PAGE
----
8 trends that will shape the grocery industry in 2021
After one of the most tumultuous years in recent memories, experts say 2021 will be the year grocers move from reacting to strategically managing for long-term growth.
Having closed the book on one of the most tumultuous years in recent memory, grocers are now looking ahead to a 2021 filled with opportunity and uncertainty. Although the novel coronavirus pandemic that hit the U.S. last March has delivered a sales windfall to food retailers, it’s unclear how consumers will respond once their communities, offices and schools open back up and they can dine inside restaurants once more. It’s also unclear when, exactly, that will all happen as COVID-19 vaccines haltingly roll out across the U.S.
If 2020 was about quickly responding to a public health disaster, the theme for 2021 promises to be strategically managing their gains for long-term growth, industry experts say. Instead of retooling their supply chains to keep pace with record demand, retailers will focus more on merchandising and securing customer loyalty. Instead of racing to add e-commerce servers and delivery drivers, grocers will zero in on efficiency and make online shopping a better experience.
Here are a few of the top trends that promise to shape the grocery industry in 2021.
E-commerce gets a lot more ‘seamless’
The long-forecast online grocery boom happened all at once in 2020. Now, experts say, it’s time for grocers to improve their platforms and also make online order fulfillment more efficient.
Pickup, which emerged as consumers’ favored e-commerce mode, is especially ripe for improvements given the high demand and the low-tech approach many retailers still take, said Tom Furphy, CEO and managing director of Consumer Equity Partners, which invests in retail technology.
“It’s a combination of ‘I’ve got products coming in and staged in the store in a way that’s more efficient’ and ‘I’ve got technology that allows them to pick through that more efficiently,’” he said.
Grocers are investing in order- and labor-management technology. They’re also moving toward dedicated spaces, whether in-store pick areas or dark stores, that are optimized for order picking efficiency. Jordan Berke, a former e-commerce executive with Walmart China and founder of Tomorrow Retail Consulting, said he’s advising grocers to stretch fulfillment capacity at stores by utilizing extra space and automation before pushing into a dark facility after that.
As retailers explore more mature fulfillment strategies, they’re finding it makes more sense to do the picking and order assembly themselves and push pricier operations like delivery over to third-party providers, Berke said.
“The grocers are going to start to take over the picking because they know that is an area they have to be good at,” he said. “And when you’re paying Instacart 10% of sales, when you could be picking it at 5% of sales … you can’t go forever at arbitrage.”
Bill Bishop, chief architect at Brick Meets Click, believes 2021 will be the year when “seamless integration of e-commerce” becomes a top priority for retailers. In addition to process improvements, he said grocers will implement more personalization technology and meal-planning tools that will make online shopping a more manageable — and perhaps even an enjoyable — experience.
The fight to retain meal dollars
Grocers got a major boost from consumers’ meal dollars when the pandemic stifled restaurants and spurred at-home cooking. But restaurants are going to grab many of those dollars back in 2021 as more people get vaccinated and communities reopen.
“The grocers are going to want to hold onto as much of that as possible,” said Tory Gundelach, senior vice president of retail insights with Kantar Consulting.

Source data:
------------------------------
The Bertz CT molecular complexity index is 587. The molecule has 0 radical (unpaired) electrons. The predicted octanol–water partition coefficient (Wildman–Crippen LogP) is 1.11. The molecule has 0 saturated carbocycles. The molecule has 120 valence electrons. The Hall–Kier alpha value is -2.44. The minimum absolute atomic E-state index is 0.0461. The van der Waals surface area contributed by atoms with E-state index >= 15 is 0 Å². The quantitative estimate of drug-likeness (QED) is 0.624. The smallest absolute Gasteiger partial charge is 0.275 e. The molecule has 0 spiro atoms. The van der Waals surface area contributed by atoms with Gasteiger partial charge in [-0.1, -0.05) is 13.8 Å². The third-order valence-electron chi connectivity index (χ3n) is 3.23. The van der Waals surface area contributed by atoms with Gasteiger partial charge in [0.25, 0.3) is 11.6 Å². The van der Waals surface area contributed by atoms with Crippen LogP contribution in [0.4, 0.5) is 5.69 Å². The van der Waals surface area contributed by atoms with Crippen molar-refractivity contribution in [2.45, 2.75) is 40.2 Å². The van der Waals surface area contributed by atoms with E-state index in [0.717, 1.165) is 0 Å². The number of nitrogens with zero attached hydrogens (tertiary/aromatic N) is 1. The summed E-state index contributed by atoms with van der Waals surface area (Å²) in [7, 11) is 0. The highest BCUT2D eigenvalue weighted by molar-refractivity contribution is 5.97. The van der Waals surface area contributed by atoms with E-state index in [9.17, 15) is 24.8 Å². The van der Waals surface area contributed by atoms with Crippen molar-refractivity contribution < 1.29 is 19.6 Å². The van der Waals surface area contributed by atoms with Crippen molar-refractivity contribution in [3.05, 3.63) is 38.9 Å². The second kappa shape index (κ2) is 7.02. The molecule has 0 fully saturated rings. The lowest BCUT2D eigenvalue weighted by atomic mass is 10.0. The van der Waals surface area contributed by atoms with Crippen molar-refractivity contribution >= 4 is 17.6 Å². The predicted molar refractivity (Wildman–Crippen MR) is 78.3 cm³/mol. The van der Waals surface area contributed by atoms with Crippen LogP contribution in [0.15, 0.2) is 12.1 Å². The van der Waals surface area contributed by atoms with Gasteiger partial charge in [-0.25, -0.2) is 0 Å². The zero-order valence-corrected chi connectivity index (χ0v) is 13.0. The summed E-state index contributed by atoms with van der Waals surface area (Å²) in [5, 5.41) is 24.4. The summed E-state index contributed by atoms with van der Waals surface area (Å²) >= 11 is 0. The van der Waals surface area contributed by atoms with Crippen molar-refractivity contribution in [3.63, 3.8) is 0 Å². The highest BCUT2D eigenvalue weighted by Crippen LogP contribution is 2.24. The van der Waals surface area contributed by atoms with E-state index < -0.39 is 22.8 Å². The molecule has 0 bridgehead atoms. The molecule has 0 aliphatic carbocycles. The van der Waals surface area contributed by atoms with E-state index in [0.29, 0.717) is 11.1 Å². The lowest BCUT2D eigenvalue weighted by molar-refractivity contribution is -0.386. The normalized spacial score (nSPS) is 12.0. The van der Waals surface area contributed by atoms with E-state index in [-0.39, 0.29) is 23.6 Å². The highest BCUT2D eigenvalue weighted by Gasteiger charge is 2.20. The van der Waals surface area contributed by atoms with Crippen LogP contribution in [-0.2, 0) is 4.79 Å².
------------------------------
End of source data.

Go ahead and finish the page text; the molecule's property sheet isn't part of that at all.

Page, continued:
To fuel the at-home cooking surge and combat meal prep fatigue in 2020, retailers turned to technology to make shopping and meal prep easier. Kroger launched an artificial intelligence-based digital tool that suggests recipes based on tweeted photos of food items, while Hy-Vee, H-E-B, Schnuck Markets and many others added fresh meals, including restaurant selections, to online ordering.
With a post-pandemic future in sight, grocers should consider offering meal kits for dinner and boosting breakfast options, Gundelach said. Target, for one, now carries HelloFresh and Local Crate meal kits along with fresh meal-in-a-bag deals. Retailers have also added new contactless services like smoothie-making machines and salad robots.
Grocers are banking on long-term shifts in culinary habits and work-from-home routines to fuel interest, and Gundelach said customers who cooked during the pandemic will likely continue to explore at-home culinary experiences even as people return to bars and restaurants. But retailers will have to invest in innovative merchandising and offerings to keep shoppers interested.
“I think we’ll see grocers lean into things like food inspiration to keep shoppers wanting to cook at home,” Gundelach said.
It’s showtime for Kroger
More than two years after announcing plans to build a network of robot-run fulfillment centers, Kroger and Ocado will begin opening those facilities in 2021, potentially giving the nation’s largest supermarket operator a leg up in handling the accelerated pace of e-commerce orders the industry is seeing.
The industry will be watching closely to see not only what’s inside those voluminous customer fulfillment centers, but also how the companies will handle same-day delivery and pickup orders — two channels that have exploded since Kroger and Ocado first announced their tie-up.
“They’ve had to spend a lot to get the point that they are currently in, but 2021 is the year when I think they start to reap the rewards from some of these things and we start to see the impact this kind of automation can have on the industry,” said Neil Saunders, managing director of GlobalData Retail.
Kroger has launched numerous other initiatives that will be closely watched, said Jason Goldberg, chief commerce strategy officer at Publicis, including its partnership with Walgreens, digital marketplace and ghost kitchen pilot.
“Kroger is a special case, because they invested in a variety of things that are almost contradictory, and they’re not all going to pay off,” said Goldberg. “We don’t know if the future is going to be won by pickup from individual stores or if it’s going to be won by delivering groceries from a big fulfillment center, but the odds are if one of Kroger’s bets pays off really well, it’s going to be because the other one is less popular.”
Managing investor expectations after a boom year
Grocers grew accustomed to stellar sales growth as the pandemic drove customers to physical and online grocery channels at an unprecedented rate. But they will likely see those outsize gains, which have included triple-digit year-over-year increases in digital revenue, give way to more modest progress — or even negative results — if the nation is able to get the coronavirus under control during the coming year.